The Wardens Way is one of the many trails in the Cotswolds, as detailed in my other pages, and it surely couldn't get much more pleasant than it was the day we were there. Apparently, in peak times, hundreds of people will be on this path though the day we were there only one other couple was in attendance.

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    The old watermill

    by iandsmith Updated Dec 19, 2005

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    What a lovely setting
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    This little charmer is rather obviously an old mill you will think, and you'll be right.
    The Old Watermill at Lower Slaughter is a former corn mill, first recorded as having been on this site in the 11th century. It was re-built during the 17th century and it is these buildings that can be seen today.
    It last produced flour in 1958, but a continuing project, begun in the 1990's, is gradually restoring the mill, which stands on the River Eye, a tributary of the River Windrush and it has a working waterwheel. You can clearly see the wheel in the second picture.
    National Mills Weekend (surely only England could have such a week), in May of each year, gives visitors an opportunity to discover some of the watermills and windmills that are such an important part of this country's agricultural and industrial heritage.
    Several mills in Gloucestershire can be seen during this year's event, on May 7 and 8.
    Visits are not restricted to the May event, as it is open daily from March to the end of November, 10am to 6pm.

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    Walking the walk

    by iandsmith Updated Dec 19, 2005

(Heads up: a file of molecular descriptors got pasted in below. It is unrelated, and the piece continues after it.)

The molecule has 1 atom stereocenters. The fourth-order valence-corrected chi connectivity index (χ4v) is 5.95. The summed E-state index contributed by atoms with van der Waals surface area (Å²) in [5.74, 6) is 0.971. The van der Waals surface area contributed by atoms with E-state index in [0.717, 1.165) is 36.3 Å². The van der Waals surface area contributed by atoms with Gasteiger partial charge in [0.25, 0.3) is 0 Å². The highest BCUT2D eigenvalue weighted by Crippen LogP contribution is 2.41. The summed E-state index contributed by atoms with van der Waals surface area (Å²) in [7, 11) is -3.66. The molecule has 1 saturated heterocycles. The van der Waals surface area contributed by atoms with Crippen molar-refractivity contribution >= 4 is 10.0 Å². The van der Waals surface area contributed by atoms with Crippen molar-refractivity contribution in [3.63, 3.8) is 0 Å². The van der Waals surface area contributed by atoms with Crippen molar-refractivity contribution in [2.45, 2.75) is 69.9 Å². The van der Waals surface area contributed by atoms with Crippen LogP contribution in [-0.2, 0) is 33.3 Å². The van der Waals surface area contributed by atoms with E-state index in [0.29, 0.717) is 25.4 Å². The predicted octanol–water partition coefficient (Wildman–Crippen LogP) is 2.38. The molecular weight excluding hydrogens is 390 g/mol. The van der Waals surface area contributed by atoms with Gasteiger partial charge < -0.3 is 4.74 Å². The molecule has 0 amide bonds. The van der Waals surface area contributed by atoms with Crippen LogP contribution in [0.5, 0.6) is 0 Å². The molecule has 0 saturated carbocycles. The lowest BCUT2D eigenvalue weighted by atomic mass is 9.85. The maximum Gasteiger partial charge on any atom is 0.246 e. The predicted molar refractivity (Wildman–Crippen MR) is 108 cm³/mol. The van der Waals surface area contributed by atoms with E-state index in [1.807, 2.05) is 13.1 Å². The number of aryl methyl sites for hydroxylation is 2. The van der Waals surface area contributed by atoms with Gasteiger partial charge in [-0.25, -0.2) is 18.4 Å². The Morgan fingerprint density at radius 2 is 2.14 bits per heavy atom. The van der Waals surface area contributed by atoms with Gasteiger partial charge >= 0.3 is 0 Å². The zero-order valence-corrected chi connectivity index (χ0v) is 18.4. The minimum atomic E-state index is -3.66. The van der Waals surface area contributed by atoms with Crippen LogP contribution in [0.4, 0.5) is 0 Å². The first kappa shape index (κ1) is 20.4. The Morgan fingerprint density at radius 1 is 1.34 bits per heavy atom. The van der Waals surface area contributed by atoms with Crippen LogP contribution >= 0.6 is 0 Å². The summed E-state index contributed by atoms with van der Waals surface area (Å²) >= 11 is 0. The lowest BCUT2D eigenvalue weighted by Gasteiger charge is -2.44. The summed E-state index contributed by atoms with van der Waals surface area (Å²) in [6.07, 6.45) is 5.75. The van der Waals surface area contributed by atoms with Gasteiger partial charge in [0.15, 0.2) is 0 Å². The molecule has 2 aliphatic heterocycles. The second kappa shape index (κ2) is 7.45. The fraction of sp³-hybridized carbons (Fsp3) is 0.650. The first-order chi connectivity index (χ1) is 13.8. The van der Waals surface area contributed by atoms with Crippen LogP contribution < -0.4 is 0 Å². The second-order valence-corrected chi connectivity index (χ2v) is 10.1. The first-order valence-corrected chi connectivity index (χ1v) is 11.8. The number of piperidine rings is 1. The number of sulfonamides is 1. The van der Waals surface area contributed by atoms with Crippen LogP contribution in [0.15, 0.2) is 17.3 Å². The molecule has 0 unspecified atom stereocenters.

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    Rosemarie, at the crossroads
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    Having made the decision to walk to Upper Slaughter we chanced upon a couple (pic 4) who were doing exactly the same thing and we continually overlapped as one or the other stopped to look at something or take a photo.
    At times the trees covered the road (pic 4 again) but at other times there were scenes of the rolling verdant fields with a manor house planted here and there (pics 2 and 3). About half way you come to the intersection in the main photo and even it is partly overgrown by the lush growth prompted by the moist conditions.
    As an introduction to the pleasures of walking in the Cotswolds, a guided walk with one of the Cotswolds Voluntary Wardens offers an unrivalled experience. Programmes are published by the service twice yearly, with walks taking place almost daily. Designed with great care to be enjoyed by walkers of all ages, abilities and interests, they are graded from easy through to strenuous, vary in length from just a couple of miles up to 12 miles or more and most are provided free of charge. Details can be obtained from Cheltenham Tourism, or direct from the Cotswolds AONB Service. Tel. +44 (0) 1451 862000.

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    It's all eyes to the front(s)

    by iandsmith Updated Dec 18, 2005

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    Colourful affluence
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    Though Lower Slaughter has only two bridges it's lovely how you can wander along Wardens Way at either end and disappear into the picturesque countryside in literally a matter of seconds.
    The village of Lower Slaughter is today seen, by the many tourists attracted by the
    picturesque river Eye meandering through the village and the beautiful Cotswold